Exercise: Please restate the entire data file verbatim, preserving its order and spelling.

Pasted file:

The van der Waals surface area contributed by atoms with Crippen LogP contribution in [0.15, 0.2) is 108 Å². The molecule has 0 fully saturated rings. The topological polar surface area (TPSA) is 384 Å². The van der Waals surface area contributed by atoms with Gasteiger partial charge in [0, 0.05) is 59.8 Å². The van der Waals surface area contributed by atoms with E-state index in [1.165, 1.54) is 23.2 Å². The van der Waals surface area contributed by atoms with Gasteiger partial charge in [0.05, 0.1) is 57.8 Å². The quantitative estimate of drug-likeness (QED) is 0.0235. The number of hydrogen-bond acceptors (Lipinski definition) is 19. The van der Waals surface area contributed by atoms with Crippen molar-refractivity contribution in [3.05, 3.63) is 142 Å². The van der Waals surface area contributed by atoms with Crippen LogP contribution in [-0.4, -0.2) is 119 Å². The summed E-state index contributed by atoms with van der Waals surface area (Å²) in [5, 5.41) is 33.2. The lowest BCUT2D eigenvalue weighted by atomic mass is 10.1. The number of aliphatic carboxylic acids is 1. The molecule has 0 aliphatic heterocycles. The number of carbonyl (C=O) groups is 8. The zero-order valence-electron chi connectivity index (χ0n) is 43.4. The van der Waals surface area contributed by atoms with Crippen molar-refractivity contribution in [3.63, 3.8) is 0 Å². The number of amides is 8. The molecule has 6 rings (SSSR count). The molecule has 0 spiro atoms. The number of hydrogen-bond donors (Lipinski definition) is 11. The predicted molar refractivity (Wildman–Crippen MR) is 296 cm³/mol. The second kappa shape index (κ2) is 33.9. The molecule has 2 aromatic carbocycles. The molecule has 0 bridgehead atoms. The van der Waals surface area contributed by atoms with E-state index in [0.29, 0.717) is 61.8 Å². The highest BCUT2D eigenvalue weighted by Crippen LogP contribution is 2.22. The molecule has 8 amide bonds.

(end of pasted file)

The van der Waals surface area contributed by atoms with Crippen LogP contribution in [0.15, 0.2) is 108 Å². The molecule has 0 fully saturated rings. The topological polar surface area (TPSA) is 384 Å². The van der Waals surface area contributed by atoms with Gasteiger partial charge in [0, 0.05) is 59.8 Å². The van der Waals surface area contributed by atoms with E-state index in [1.165, 1.54) is 23.2 Å². The van der Waals surface area contributed by atoms with Gasteiger partial charge in [0.05, 0.1) is 57.8 Å². The quantitative estimate of drug-likeness (QED) is 0.0235. The number of hydrogen-bond acceptors (Lipinski definition) is 19. The van der Waals surface area contributed by atoms with Crippen molar-refractivity contribution in [3.05, 3.63) is 142 Å². The van der Waals surface area contributed by atoms with Crippen LogP contribution in [-0.4, -0.2) is 119 Å². The summed E-state index contributed by atoms with van der Waals surface area (Å²) in [5, 5.41) is 33.2. The lowest BCUT2D eigenvalue weighted by atomic mass is 10.1. The number of aliphatic carboxylic acids is 1. The molecule has 0 aliphatic heterocycles. The number of carbonyl (C=O) groups is 8. The zero-order valence-electron chi connectivity index (χ0n) is 43.4. The van der Waals surface area contributed by atoms with Crippen molar-refractivity contribution in [3.63, 3.8) is 0 Å². The number of amides is 8. The molecule has 6 rings (SSSR count). The molecule has 0 spiro atoms. The number of hydrogen-bond donors (Lipinski definition) is 11. The predicted molar refractivity (Wildman–Crippen MR) is 296 cm³/mol. The second kappa shape index (κ2) is 33.9. The molecule has 2 aromatic carbocycles. The molecule has 0 bridgehead atoms. The van der Waals surface area contributed by atoms with E-state index in [0.29, 0.717) is 61.8 Å². The highest BCUT2D eigenvalue weighted by Crippen LogP contribution is 2.22. The molecule has 8 amide bonds.